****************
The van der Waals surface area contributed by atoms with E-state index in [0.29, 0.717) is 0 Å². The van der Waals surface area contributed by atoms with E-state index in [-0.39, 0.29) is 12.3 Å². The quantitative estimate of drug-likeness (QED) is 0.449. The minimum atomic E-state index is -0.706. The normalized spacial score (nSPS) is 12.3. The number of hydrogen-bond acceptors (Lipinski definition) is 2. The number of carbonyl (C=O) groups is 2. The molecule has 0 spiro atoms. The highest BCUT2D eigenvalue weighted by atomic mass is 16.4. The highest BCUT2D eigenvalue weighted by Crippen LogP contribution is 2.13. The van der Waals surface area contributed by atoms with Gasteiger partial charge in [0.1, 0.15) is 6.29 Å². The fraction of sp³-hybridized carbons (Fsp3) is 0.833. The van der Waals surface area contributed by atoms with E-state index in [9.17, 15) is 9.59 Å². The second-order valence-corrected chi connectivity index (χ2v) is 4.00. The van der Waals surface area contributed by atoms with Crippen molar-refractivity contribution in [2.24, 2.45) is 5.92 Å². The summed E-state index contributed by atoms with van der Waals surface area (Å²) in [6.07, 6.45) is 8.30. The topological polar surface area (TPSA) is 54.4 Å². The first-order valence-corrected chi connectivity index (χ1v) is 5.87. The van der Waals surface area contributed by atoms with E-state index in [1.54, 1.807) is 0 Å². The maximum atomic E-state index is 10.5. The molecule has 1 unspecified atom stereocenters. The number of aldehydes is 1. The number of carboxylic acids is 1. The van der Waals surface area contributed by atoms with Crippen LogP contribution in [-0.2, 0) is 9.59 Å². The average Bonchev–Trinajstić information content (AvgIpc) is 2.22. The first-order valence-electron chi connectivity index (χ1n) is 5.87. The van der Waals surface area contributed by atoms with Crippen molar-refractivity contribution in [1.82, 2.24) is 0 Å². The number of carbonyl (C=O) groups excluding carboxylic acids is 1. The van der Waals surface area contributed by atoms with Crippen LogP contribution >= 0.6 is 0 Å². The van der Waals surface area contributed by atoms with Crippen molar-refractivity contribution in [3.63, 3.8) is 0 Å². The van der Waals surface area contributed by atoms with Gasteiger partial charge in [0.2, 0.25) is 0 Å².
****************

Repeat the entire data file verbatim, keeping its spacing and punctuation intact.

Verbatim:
The van der Waals surface area contributed by atoms with E-state index in [0.29, 0.717) is 0 Å². The van der Waals surface area contributed by atoms with E-state index in [-0.39, 0.29) is 12.3 Å². The quantitative estimate of drug-likeness (QED) is 0.449. The minimum atomic E-state index is -0.706. The normalized spacial score (nSPS) is 12.3. The number of hydrogen-bond acceptors (Lipinski definition) is 2. The number of carbonyl (C=O) groups is 2. The molecule has 0 spiro atoms. The highest BCUT2D eigenvalue weighted by atomic mass is 16.4. The highest BCUT2D eigenvalue weighted by Crippen LogP contribution is 2.13. The van der Waals surface area contributed by atoms with Gasteiger partial charge in [0.1, 0.15) is 6.29 Å². The fraction of sp³-hybridized carbons (Fsp3) is 0.833. The van der Waals surface area contributed by atoms with E-state index in [9.17, 15) is 9.59 Å². The second-order valence-corrected chi connectivity index (χ2v) is 4.00. The van der Waals surface area contributed by atoms with Crippen molar-refractivity contribution in [2.24, 2.45) is 5.92 Å². The summed E-state index contributed by atoms with van der Waals surface area (Å²) in [6.07, 6.45) is 8.30. The topological polar surface area (TPSA) is 54.4 Å². The first-order valence-corrected chi connectivity index (χ1v) is 5.87. The van der Waals surface area contributed by atoms with E-state index in [1.54, 1.807) is 0 Å². The maximum atomic E-state index is 10.5. The molecule has 1 unspecified atom stereocenters. The number of aldehydes is 1. The number of carboxylic acids is 1. The van der Waals surface area contributed by atoms with Crippen LogP contribution in [-0.2, 0) is 9.59 Å². The average Bonchev–Trinajstić information content (AvgIpc) is 2.22. The first-order valence-electron chi connectivity index (χ1n) is 5.87. The van der Waals surface area contributed by atoms with Crippen molar-refractivity contribution in [1.82, 2.24) is 0 Å². The number of carbonyl (C=O) groups excluding carboxylic acids is 1. The van der Waals surface area contributed by atoms with Crippen LogP contribution >= 0.6 is 0 Å². The van der Waals surface area contributed by atoms with Crippen molar-refractivity contribution in [3.63, 3.8) is 0 Å². The van der Waals surface area contributed by atoms with Gasteiger partial charge in [0.2, 0.25) is 0 Å².